In fact, in the minutes provided on CB 2’s website, at the time Joseph Conley had been the chair, it says, “The LIRR and the MTA are not in a position to commit to building the sound walls behind the garages on Barnett Ave. but are in a position to add vegetation. Conley stated residents of the area do not want sound walls. There have been many meetings discussing this item. There were concerns of graffiti.”
And a source from the MTA, who wishes to remain anonymous, said that the MTA did in fact make it clear that they would look into building a barrier, but no promises were made.
O’Brien said that for a while after that meeting, the board hadn’t heard back from the MTA, but, “We brought them back into a meeting in February or March of this year and initially they said that they were not going to do anything and the reason that they gave was because it was not in the budget.”
“We were very upset and told them ‘no you said you were going to take measures to do this.’ They did not have an answer, they said no they didn’t. We insisted that they go get us answers and come back to a second Land Use Committee meeting. They came back with two representatives and that was the first time we heard from them [and] that they had considered that these measures would not be effective to reduce sound,” said O’Brien.
At the rally last week, O’Brien also stated that at the aforementioned meeting, there was the discussion of bike racks and benches that could be used as barriers to soften the noise, but Donovan responded, “In our recent communications with the Community Board, we never intended community members to come away with the impression that bike racks or benches could serve as noise reduction measures. We merely offered those amenities and others such as lighting and tree planting in the community in lieu of barriers or fencing. We hoped these alternatives would be well received by the community.”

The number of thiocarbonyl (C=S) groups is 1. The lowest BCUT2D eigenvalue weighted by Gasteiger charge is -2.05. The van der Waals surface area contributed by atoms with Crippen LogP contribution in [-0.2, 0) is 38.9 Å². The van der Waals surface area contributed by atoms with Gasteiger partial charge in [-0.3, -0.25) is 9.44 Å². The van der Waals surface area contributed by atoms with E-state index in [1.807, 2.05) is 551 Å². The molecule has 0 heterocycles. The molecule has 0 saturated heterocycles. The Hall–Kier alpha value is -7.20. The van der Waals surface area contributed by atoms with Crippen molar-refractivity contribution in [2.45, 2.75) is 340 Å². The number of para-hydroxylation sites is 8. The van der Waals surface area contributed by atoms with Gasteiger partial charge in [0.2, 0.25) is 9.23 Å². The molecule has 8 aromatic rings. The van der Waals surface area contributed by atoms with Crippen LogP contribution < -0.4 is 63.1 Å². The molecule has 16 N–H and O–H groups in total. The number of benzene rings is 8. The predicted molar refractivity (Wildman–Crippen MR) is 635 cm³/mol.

It was stated by a source that the MTA is always thinking about the safety and adding the type of walls or fences and vegetation requested by Van Bramer would sacrifice safety, and is not something they will entertain. Sunnyside Yard is an open environment. A sound barrier would be open at the top. To effectively baffle noise, you would need a multi-story wall – the type of thing that in most communities has been criticized as an eyesore.
While there seems to be no resolution between CB 2 and the MTA regarding the sound barriers, O’Brien said they will keep fighting to get the barriers by going through elected officials, like Van Bramer.
“We’re trying to work through our electeds and otherwise to get them to do something,” said O’Brien. “The MTA is very different from any agency that I’ve ever dealt with, they just do whatever they want to do and in this instance, they are demonstrably wrong in this [and] they are not telling the truth.”
Reach Yvette Brown at (718)357-7400 ext. 128, email@example.com or @eveywrites.